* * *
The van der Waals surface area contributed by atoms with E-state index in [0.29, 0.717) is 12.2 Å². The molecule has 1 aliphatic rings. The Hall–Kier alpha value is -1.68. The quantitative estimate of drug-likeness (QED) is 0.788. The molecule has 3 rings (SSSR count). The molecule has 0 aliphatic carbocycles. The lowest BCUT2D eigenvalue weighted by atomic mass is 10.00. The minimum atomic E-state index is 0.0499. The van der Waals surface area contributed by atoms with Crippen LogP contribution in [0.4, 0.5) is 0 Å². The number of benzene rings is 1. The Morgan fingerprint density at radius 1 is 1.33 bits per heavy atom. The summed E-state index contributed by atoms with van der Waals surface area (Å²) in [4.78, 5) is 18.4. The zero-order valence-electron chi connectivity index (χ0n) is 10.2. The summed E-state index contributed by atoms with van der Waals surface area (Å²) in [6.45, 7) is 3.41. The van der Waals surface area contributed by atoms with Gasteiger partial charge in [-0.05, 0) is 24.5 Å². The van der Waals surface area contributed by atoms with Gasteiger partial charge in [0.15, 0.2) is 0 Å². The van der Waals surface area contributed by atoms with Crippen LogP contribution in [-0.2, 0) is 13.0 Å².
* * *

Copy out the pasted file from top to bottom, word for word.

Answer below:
The van der Waals surface area contributed by atoms with E-state index in [0.29, 0.717) is 12.2 Å². The molecule has 1 aliphatic rings. The Hall–Kier alpha value is -1.68. The quantitative estimate of drug-likeness (QED) is 0.788. The molecule has 3 rings (SSSR count). The molecule has 0 aliphatic carbocycles. The lowest BCUT2D eigenvalue weighted by atomic mass is 10.00. The minimum atomic E-state index is 0.0499. The van der Waals surface area contributed by atoms with Crippen LogP contribution in [0.4, 0.5) is 0 Å². The number of benzene rings is 1. The Morgan fingerprint density at radius 1 is 1.33 bits per heavy atom. The summed E-state index contributed by atoms with van der Waals surface area (Å²) in [4.78, 5) is 18.4. The zero-order valence-electron chi connectivity index (χ0n) is 10.2. The summed E-state index contributed by atoms with van der Waals surface area (Å²) in [6.45, 7) is 3.41. The van der Waals surface area contributed by atoms with Gasteiger partial charge in [-0.05, 0) is 24.5 Å². The van der Waals surface area contributed by atoms with Gasteiger partial charge in [0.15, 0.2) is 0 Å². The van der Waals surface area contributed by atoms with Crippen LogP contribution in [-0.2, 0) is 13.0 Å².